and in the course of his employment as a matter of law, we reverse and remand."

Claimant worked in an unheated warehouse, and there was really little dispute that claimant worked in subfreezing temperatures in the winter of 2009, when he suffered his injury.  On January 21, 2009, claimant noted blisters on his foot, and the following day, his foot was wet when the blisters broke open.  On January 23, claimant reported the injury to his employer, and he was sent to the emergency room.  This visit resulted in a finding that claimant had suffered frostbite and a secondary injection in the right foot.  The frostbite was treated and claimant had skin grafts and an infection before finally losing his right toe.

Both treating physicians found that Mr. Herman's injury was more likely than not related to his work at Overhead Door and specifically his exposure to cold.  There were apparently no opinions finding that the injury was not related to work, but despite this fact the deputy and commissioner concluded that the injury did not arise out of and in the course of employment.

The arbitration decision in Mr. Herman's case was very brief and focused not on the doctor's opinions, but on how cold it was in the warehouse and outside.  That decision ignored the doctor's opinions by simply stating that they were not of much assistance, despite the fact that those opinions had linked the injury to claimant's work exposures.

On review, the court of appeals noted that this was not a classic "battle of the experts," since there were no experts indicating that the injury was not related to work.  The court commented on the decision of the deputy, finding that the deputy had "inexplicably" found that the doctors were not helpful in determining whether the injury was work related.  The court found that both the deputy and commissioner had failed to explain why the comments of the doctors were rejected in determining causation.  The court found that the outright rejection of the doctor's opinions was not supported by substantial evidence.  The court also found that the injury arose out of claimant's employment, and remanded the case to the agency.

Although the result in Herman is not something that occurs with frequency, the case serves as an example that there are still situations where there is no evidence to support a particular proposition, and thus no substantial evidence to support that proposition.


Wednesday, May 15, 2013

Court of Appeals Decides "Arising Out Of" Case Favorably to Employee

In AARP v. Whitacre, No. 12-1519 (Iowa App. May 15, 2013), claimant was a 79 year old part time janitor for AARP.  While on a coffee break one day, claimant began to choke, stood up to get a drink of water, stumbled and fell, causing injuries to his head and face.  The deputy and commissioner found that this injury arose out of his employment and awarded benefits.  On judicial review, the district court reversed.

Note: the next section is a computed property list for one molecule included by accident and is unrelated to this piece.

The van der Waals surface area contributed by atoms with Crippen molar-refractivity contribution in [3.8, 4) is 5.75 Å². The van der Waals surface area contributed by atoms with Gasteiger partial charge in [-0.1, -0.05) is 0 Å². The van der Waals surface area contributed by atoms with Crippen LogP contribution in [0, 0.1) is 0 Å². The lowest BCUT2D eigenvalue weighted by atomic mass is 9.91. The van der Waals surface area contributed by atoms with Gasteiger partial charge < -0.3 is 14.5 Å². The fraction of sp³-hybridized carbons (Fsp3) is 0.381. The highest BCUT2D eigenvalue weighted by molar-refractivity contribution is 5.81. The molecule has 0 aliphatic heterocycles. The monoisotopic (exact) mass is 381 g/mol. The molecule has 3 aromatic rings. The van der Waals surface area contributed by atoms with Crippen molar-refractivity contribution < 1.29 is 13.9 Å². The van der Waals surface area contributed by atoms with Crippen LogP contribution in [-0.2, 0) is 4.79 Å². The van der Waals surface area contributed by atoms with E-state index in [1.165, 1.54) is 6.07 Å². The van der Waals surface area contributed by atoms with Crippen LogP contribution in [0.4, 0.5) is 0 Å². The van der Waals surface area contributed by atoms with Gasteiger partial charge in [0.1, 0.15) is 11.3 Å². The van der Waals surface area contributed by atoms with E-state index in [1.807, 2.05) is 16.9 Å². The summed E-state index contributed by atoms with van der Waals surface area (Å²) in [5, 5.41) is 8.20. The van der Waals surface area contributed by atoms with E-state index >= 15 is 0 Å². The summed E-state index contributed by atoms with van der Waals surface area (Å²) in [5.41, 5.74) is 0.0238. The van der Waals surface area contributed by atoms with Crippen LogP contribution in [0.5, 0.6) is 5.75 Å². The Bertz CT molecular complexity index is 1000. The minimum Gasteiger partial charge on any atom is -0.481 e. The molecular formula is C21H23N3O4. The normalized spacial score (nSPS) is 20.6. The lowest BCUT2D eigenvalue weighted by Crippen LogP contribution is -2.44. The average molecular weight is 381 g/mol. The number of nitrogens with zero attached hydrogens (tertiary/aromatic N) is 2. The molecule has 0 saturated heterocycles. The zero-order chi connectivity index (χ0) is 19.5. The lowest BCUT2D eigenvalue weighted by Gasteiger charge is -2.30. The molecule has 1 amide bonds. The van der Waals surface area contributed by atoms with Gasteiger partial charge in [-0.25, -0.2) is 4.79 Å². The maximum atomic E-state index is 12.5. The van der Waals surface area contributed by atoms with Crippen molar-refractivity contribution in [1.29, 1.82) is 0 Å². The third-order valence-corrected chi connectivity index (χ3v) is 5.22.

In addressing the question, the court noted that the earlier decision in Lakeside Casino v. Blue, 743 N.W.2d 169 (Iowa 2007) had indicated that the arising out of test involved proof that a causal connection existed between the conditions of the employment and the injury. The COA also noted that earlier decisions of the Supreme Court were to the effect that risks that were personal to the employee were not compensable, but further noted that Lakeside Casino and other cases had indicated that the work risk need be no greater than risks outside the workplace.

The parties agreed that the fall was "idiopathic," but disagreed as to whether the conditions at work aggravated the injury.  The agency had concluded that the design and construction of the office in which claimant was working had contributed to the effects of the injury.  The office was a small office with hard concrete walls and a concrete floor. The deputy concluded that because claimant hit his head on the concrete wall, this aggravated the effects of the injury.

The court noted that the earlier decision in Koehler v. Wills,608 N.W.2d 1 (Iowa 2000), did not require the existence of a dangerous condition at the workplace (Koehler involved a fall from a ladder onto a concrete floor).  The COA specifically rejected language found in Miedema v. Dial Corp., 551 N.W.2d 309, 311 (Iowa 1996), which indicated that there needed to be an increased risk from the work situation, finding that this was "an inadvertent throw-back to the increased-risk doctrine."  The court found that the work related factor did not need to be greater than the risk in the non-work environment, but it had to be real, and not fictitious.

On the facts of the case, the court found that hitting a desk and then a concrete wall in a small office constituted a real risk that aggravated the effects of the injury.  The decision of the district court was reversed and the decision of the agency reinstated.

Although Whitacre does not represent a huge change in the law concerning injuries that arise out of employment, it is an important case in that it stresses the fact that there need be no increased work from the employment situation in order for a claim to be deemed compensable.  All that is necessary is that the work setting aggravate the effects of the injury.